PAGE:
Students will no longer enter a school garden, be handed a carrot like it is some foreign object from mars and told, “look, this stuff actually comes from the ground!” No! Students will grow food from seed and along the way, learn to cook with it, take significant amounts home with them, and see it in their cafeterias. High schoolers can learn trades, career and leadership skills, business and marketing skills, through established school farms. They can pass that knowledge to younger kids through mentoring programs further bonding communities together. The food system is so integrated into everything we as a society do, that it can be a holistic approach to so many issues. Will we make communities more food secure? Yes. Will be reduce the separation between urban and rural communities? Yes. Will we get childhood obesity under control? Yes. Will future consumers look more closely at locality, organic food, pesticides and pollution that exist in our current food system? Yes.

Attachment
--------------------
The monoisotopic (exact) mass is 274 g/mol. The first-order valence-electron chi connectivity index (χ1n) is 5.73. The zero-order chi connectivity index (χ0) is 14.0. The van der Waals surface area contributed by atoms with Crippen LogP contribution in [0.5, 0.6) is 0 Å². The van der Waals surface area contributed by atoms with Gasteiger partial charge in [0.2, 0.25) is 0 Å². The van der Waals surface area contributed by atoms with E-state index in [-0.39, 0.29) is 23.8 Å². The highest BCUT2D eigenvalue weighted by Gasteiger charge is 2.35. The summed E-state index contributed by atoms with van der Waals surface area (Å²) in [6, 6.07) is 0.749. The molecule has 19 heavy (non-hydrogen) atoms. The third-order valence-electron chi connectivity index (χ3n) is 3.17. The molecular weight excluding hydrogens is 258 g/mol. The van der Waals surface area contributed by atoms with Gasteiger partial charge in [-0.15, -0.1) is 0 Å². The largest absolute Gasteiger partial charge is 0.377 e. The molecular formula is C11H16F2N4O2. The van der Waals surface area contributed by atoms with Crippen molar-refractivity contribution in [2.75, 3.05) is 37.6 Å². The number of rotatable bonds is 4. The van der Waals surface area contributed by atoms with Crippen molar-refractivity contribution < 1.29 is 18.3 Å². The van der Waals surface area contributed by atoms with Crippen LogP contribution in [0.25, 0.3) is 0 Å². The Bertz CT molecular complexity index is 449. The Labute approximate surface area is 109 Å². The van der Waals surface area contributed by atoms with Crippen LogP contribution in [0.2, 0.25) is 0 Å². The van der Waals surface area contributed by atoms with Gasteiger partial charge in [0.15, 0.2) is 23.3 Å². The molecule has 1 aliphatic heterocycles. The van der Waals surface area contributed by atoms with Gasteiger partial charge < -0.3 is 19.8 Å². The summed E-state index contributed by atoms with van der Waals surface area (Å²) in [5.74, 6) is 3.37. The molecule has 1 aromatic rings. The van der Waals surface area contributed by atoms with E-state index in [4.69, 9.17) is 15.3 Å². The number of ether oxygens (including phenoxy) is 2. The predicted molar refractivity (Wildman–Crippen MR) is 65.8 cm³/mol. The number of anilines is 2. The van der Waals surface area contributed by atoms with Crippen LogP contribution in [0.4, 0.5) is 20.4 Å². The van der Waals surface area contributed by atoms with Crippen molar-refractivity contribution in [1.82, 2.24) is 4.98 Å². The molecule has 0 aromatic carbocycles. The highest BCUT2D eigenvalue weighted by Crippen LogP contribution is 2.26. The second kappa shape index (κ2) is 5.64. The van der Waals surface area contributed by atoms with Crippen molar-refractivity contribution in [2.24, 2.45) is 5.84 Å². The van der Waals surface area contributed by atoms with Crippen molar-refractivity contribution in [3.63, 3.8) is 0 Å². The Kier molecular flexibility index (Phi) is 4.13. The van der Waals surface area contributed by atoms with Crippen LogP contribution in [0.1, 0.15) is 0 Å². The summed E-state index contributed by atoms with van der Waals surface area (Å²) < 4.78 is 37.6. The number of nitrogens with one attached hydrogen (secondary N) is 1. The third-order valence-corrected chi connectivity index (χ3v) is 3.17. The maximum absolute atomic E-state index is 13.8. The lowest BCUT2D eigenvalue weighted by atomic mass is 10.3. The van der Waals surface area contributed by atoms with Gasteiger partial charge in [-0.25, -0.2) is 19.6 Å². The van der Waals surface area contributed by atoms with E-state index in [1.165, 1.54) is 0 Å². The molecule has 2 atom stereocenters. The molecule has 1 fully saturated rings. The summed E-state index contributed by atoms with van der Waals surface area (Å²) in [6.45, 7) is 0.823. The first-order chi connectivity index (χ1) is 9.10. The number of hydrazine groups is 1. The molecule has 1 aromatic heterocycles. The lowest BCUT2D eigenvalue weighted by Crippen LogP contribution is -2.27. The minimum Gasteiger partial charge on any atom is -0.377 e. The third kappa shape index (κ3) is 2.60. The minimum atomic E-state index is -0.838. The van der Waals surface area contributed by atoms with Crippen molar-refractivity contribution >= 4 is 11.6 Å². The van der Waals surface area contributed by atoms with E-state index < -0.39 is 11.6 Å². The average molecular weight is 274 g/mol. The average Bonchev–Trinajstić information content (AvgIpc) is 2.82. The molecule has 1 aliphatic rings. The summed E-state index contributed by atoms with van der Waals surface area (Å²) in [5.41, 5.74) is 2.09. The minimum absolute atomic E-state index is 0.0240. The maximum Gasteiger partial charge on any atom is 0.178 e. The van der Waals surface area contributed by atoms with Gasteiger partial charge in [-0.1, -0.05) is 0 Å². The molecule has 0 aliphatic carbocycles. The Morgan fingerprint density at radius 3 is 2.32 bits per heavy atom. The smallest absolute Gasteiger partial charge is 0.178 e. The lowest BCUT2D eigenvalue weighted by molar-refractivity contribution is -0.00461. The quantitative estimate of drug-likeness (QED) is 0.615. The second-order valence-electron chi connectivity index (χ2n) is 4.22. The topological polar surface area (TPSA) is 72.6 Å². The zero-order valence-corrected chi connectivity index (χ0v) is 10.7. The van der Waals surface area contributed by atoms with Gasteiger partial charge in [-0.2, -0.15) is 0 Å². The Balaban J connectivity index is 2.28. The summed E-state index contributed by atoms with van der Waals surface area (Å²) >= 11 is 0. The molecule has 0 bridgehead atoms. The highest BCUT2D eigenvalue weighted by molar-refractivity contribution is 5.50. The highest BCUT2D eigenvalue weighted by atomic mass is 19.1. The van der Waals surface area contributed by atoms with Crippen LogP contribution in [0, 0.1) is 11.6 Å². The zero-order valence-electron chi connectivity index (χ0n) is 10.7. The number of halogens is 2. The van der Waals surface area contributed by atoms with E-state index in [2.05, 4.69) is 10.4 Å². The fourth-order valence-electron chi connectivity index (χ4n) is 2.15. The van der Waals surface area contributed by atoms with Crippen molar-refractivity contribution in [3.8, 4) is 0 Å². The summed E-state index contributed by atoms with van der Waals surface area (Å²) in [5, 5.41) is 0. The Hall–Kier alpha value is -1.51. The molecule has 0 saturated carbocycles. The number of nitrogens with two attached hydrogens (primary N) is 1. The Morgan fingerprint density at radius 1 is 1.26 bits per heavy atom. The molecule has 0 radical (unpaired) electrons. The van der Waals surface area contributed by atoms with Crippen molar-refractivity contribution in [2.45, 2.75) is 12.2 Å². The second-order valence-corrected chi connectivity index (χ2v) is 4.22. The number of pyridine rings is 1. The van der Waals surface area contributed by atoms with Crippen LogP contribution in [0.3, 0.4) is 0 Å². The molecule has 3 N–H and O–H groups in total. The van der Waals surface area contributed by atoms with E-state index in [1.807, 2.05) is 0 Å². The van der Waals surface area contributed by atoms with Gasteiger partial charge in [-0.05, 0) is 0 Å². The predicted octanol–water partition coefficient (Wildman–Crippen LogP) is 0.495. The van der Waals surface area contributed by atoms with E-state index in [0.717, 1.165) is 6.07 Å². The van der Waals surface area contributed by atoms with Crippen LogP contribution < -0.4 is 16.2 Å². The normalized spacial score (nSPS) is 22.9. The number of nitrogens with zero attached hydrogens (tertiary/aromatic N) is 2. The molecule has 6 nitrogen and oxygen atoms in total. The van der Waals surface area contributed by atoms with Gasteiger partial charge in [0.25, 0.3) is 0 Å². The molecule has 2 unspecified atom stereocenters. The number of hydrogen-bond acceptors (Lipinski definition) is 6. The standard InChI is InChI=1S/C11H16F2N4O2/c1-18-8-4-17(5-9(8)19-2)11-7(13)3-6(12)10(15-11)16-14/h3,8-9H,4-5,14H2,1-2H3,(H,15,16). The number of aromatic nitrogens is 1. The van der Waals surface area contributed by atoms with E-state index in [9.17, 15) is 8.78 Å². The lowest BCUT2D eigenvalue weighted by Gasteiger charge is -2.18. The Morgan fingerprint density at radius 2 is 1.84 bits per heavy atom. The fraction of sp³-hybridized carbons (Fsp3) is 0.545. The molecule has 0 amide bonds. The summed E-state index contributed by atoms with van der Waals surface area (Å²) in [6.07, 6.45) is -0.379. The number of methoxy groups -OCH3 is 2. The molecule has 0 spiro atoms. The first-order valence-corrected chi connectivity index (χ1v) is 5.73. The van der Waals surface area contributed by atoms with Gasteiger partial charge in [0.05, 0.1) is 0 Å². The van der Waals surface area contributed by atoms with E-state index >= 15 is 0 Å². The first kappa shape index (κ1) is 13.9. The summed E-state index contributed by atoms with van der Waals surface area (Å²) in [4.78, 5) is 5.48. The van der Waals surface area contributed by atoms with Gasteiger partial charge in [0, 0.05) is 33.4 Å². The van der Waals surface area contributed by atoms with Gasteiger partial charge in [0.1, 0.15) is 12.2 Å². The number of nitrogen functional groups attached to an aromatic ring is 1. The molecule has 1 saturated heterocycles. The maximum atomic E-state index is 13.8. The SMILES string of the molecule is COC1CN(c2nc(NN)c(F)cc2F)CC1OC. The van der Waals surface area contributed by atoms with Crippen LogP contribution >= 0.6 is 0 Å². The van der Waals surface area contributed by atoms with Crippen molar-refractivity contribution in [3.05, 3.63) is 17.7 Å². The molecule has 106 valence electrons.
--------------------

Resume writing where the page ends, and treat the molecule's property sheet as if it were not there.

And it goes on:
Jesse Kurtz-Nicholl is a Masters in Public Health candidate at Johns Hopkins Bloomberg School of Public Health. This article originally appeared in Edible East Bay and is reposted here with permission of the author.